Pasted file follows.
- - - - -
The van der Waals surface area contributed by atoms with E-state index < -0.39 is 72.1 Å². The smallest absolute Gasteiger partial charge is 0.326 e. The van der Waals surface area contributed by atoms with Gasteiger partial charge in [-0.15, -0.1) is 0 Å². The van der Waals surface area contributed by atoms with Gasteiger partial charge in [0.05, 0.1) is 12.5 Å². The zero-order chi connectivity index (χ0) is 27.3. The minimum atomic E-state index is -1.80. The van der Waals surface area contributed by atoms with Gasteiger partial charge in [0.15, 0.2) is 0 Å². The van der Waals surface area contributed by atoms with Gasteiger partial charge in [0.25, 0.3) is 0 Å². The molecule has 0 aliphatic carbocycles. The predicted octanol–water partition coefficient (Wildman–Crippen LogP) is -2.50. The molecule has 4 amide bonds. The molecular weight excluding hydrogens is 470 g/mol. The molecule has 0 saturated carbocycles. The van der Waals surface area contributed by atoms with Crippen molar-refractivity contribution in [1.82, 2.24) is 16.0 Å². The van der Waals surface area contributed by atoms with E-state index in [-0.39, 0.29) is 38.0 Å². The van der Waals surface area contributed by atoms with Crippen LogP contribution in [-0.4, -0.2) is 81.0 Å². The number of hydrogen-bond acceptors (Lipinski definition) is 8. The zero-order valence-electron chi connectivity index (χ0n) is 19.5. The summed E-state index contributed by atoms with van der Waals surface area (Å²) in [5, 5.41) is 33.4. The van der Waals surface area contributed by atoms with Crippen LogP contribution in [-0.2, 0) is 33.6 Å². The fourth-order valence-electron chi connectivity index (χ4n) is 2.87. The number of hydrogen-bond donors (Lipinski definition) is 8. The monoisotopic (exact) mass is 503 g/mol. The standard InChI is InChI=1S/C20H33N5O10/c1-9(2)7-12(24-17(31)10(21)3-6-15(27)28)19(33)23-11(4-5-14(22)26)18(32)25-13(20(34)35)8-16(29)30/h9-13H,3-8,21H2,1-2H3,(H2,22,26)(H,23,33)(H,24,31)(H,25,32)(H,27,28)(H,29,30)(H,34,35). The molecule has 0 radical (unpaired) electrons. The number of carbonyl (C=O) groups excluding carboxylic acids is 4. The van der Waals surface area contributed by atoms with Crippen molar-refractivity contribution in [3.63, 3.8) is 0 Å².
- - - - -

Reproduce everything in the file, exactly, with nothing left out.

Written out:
The van der Waals surface area contributed by atoms with E-state index < -0.39 is 72.1 Å². The smallest absolute Gasteiger partial charge is 0.326 e. The van der Waals surface area contributed by atoms with Gasteiger partial charge in [-0.15, -0.1) is 0 Å². The van der Waals surface area contributed by atoms with Gasteiger partial charge in [0.05, 0.1) is 12.5 Å². The zero-order chi connectivity index (χ0) is 27.3. The minimum atomic E-state index is -1.80. The van der Waals surface area contributed by atoms with Gasteiger partial charge in [0.15, 0.2) is 0 Å². The van der Waals surface area contributed by atoms with Gasteiger partial charge in [0.25, 0.3) is 0 Å². The molecule has 0 aliphatic carbocycles. The predicted octanol–water partition coefficient (Wildman–Crippen LogP) is -2.50. The molecule has 4 amide bonds. The molecular weight excluding hydrogens is 470 g/mol. The molecule has 0 saturated carbocycles. The van der Waals surface area contributed by atoms with Crippen molar-refractivity contribution in [1.82, 2.24) is 16.0 Å². The van der Waals surface area contributed by atoms with E-state index in [-0.39, 0.29) is 38.0 Å². The van der Waals surface area contributed by atoms with Crippen LogP contribution in [-0.4, -0.2) is 81.0 Å². The number of hydrogen-bond acceptors (Lipinski definition) is 8. The zero-order valence-electron chi connectivity index (χ0n) is 19.5. The summed E-state index contributed by atoms with van der Waals surface area (Å²) in [5, 5.41) is 33.4. The van der Waals surface area contributed by atoms with Crippen LogP contribution in [-0.2, 0) is 33.6 Å². The fourth-order valence-electron chi connectivity index (χ4n) is 2.87. The number of hydrogen-bond donors (Lipinski definition) is 8. The monoisotopic (exact) mass is 503 g/mol. The standard InChI is InChI=1S/C20H33N5O10/c1-9(2)7-12(24-17(31)10(21)3-6-15(27)28)19(33)23-11(4-5-14(22)26)18(32)25-13(20(34)35)8-16(29)30/h9-13H,3-8,21H2,1-2H3,(H2,22,26)(H,23,33)(H,24,31)(H,25,32)(H,27,28)(H,29,30)(H,34,35). The molecule has 0 radical (unpaired) electrons. The number of carbonyl (C=O) groups excluding carboxylic acids is 4. The van der Waals surface area contributed by atoms with Crippen molar-refractivity contribution in [3.63, 3.8) is 0 Å².